You have always been very active in the St. Gabriel community, and you have a long history there, is that right?
I do; I was born and raised in Hubertus and went to school at St. Hubert’s, which then became one of the parishes that collaborated with St. Gabriel’s. My mom, siblings, children and now grandchildren are attending St. Gabriel’s. This is the fourth generation from our family attending school at either St. Hubert’s or St. Gabriel’s. And we are not the only ones, as there are several families in the area that are also on their fourth generation.
Your longtime employers, the Stein family, recently donated a beautiful cross to St. Gabriel’s in your honor. What’s the story there?
Earlier this year, it was my 50th anniversary with the company and I mentioned to Dan and Larry Stein, my bosses, that I am planning to retire. Dan called my husband and asked him, “What can we get Betty for her retirement?” Brion said, “Dan, we don’t need anything; see what the school needs. She would probably want that anyway.” In March, Dan called St. Gabriel’s and asked what they could use. Eventually, they came up with a crucifix for the parish hall. Dan and Larry, and their father Marty Stein, who was my boss for 35 years before he passed, are of the Jewish faith. They wanted to combine the two faiths (Christianity and Judaism) and decided that the cross could be made from olive wood from Jerusalem, and the corpus from Italy.
Was it a total surprise that they were doing this?
I knew nothing about it. My daughter called me and said that her daughter had a big part in Mass on Wednesday and can I come to church and be there for her. I said, “Sure, I’ll tell Dan that I will be a little late.” After Mass, everyone was standing and talking in the gathering space, and Fr. Tim said, “Come with me, I want to go over something for the holiday boutique.” And we go into the parish hall, and standing in front of me was Dan and Larry Stein; they had flown in from Oregon and California for this presentation.
What did you feel like in that moment?
I was so surprised and overwhelmed that I cried. I was just very touched that they would do something like this for me.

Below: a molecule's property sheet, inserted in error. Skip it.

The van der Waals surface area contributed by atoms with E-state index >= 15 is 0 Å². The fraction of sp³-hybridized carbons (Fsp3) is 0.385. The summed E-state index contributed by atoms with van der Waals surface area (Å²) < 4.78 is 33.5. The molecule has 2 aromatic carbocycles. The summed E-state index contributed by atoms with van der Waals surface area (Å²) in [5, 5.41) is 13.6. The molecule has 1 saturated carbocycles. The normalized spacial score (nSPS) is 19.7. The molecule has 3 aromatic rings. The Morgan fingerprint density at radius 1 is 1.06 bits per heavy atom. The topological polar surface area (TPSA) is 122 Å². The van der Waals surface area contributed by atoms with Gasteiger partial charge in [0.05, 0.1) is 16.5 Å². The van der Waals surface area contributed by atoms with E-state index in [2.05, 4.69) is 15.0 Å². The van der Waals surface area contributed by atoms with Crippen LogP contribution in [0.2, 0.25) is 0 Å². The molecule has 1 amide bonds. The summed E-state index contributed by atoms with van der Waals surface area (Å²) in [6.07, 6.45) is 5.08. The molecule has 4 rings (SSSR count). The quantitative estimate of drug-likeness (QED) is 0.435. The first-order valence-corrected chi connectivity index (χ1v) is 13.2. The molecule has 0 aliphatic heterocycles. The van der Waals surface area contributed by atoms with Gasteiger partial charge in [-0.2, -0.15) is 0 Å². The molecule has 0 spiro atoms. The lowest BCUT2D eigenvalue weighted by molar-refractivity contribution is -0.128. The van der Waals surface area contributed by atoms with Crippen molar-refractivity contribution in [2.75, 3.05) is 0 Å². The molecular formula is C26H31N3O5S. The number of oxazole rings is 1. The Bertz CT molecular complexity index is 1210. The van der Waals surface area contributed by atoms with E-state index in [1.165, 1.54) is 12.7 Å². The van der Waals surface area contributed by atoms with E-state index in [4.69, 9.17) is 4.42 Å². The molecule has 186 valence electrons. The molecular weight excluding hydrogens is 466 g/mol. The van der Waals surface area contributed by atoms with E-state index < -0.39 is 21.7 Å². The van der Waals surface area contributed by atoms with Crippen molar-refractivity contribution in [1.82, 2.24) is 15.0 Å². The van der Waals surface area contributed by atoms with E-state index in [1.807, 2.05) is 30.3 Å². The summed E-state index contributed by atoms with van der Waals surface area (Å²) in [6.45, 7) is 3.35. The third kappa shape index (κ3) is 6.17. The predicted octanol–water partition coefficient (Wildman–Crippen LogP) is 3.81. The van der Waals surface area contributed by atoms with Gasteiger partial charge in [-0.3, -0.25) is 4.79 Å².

What’s the joy that you get from your volunteer work?
I love meeting new people. I love challenges. My greatest achievement was in 1988, when we opened the Hubertus House of Horror. I was on the finance committee at the time, and the school was in danger of being closed. The convent was vacant and I asked our priest, “Can we use the old convent and create a haunted house to fundraise?” Our family and two other families were the original organizers of this event. The first year that we were opened, we received the Originality Award from the Milwaukee Journal. The house ran for over 35 years.
You have nine grandkids and one brand-new great-grandchild. What is your hope for them, if they were to read this in 50 years?
I think our world is so divisive, and I just hope that they can be considerate of people, and respectful. I hope that they can be kind and all-inclusive. I hope they can contribute to society and do good things for others.
Retirement is going to be a big change for you — what are you most looking forward to?
I really want to do things with my grandkids that I have not been able to do. And this sounds really silly, but I want to go back to Jazzercise. I used to do this 15 years ago, and I would really like to get back to it again. I realize that as we are getting older, it is important to take care of oneself. I love doing crafts and I would like to travel more.